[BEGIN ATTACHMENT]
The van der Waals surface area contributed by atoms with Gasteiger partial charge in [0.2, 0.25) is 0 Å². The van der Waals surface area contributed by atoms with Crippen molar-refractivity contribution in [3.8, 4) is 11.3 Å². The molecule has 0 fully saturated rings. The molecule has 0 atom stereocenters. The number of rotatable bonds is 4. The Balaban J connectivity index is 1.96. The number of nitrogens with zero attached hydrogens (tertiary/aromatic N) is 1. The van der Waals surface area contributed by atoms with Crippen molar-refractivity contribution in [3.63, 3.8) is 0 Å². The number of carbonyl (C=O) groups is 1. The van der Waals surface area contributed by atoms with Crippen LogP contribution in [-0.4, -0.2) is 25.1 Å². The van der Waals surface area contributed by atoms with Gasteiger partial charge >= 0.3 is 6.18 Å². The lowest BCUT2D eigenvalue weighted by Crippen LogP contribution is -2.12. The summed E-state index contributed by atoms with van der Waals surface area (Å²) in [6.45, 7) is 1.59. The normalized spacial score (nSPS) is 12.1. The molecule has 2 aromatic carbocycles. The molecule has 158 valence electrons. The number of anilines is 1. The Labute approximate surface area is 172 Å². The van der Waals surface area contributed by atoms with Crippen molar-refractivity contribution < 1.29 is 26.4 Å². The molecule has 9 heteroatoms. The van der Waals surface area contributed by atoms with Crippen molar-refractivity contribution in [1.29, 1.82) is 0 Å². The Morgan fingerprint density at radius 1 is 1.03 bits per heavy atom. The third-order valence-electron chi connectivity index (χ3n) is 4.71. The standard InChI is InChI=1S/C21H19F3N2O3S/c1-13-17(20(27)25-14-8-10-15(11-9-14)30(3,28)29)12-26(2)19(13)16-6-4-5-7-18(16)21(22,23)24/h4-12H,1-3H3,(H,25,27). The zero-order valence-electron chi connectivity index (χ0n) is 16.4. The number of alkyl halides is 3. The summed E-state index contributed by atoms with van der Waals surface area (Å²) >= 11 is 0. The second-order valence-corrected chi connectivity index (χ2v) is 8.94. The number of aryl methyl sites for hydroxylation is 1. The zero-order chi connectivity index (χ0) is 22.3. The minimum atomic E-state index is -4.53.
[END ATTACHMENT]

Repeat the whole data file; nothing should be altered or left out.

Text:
The van der Waals surface area contributed by atoms with Gasteiger partial charge in [0.2, 0.25) is 0 Å². The van der Waals surface area contributed by atoms with Crippen molar-refractivity contribution in [3.8, 4) is 11.3 Å². The molecule has 0 fully saturated rings. The molecule has 0 atom stereocenters. The number of rotatable bonds is 4. The Balaban J connectivity index is 1.96. The number of nitrogens with zero attached hydrogens (tertiary/aromatic N) is 1. The van der Waals surface area contributed by atoms with Crippen molar-refractivity contribution in [3.63, 3.8) is 0 Å². The number of carbonyl (C=O) groups is 1. The van der Waals surface area contributed by atoms with Crippen LogP contribution in [-0.4, -0.2) is 25.1 Å². The van der Waals surface area contributed by atoms with Gasteiger partial charge >= 0.3 is 6.18 Å². The lowest BCUT2D eigenvalue weighted by Crippen LogP contribution is -2.12. The summed E-state index contributed by atoms with van der Waals surface area (Å²) in [6.45, 7) is 1.59. The normalized spacial score (nSPS) is 12.1. The molecule has 2 aromatic carbocycles. The molecule has 158 valence electrons. The number of anilines is 1. The Labute approximate surface area is 172 Å². The van der Waals surface area contributed by atoms with Crippen molar-refractivity contribution < 1.29 is 26.4 Å². The molecule has 9 heteroatoms. The van der Waals surface area contributed by atoms with Crippen molar-refractivity contribution in [1.29, 1.82) is 0 Å². The Morgan fingerprint density at radius 1 is 1.03 bits per heavy atom. The third-order valence-electron chi connectivity index (χ3n) is 4.71. The standard InChI is InChI=1S/C21H19F3N2O3S/c1-13-17(20(27)25-14-8-10-15(11-9-14)30(3,28)29)12-26(2)19(13)16-6-4-5-7-18(16)21(22,23)24/h4-12H,1-3H3,(H,25,27). The zero-order valence-electron chi connectivity index (χ0n) is 16.4. The number of alkyl halides is 3. The summed E-state index contributed by atoms with van der Waals surface area (Å²) >= 11 is 0. The second-order valence-corrected chi connectivity index (χ2v) is 8.94. The number of aryl methyl sites for hydroxylation is 1. The zero-order chi connectivity index (χ0) is 22.3. The minimum atomic E-state index is -4.53.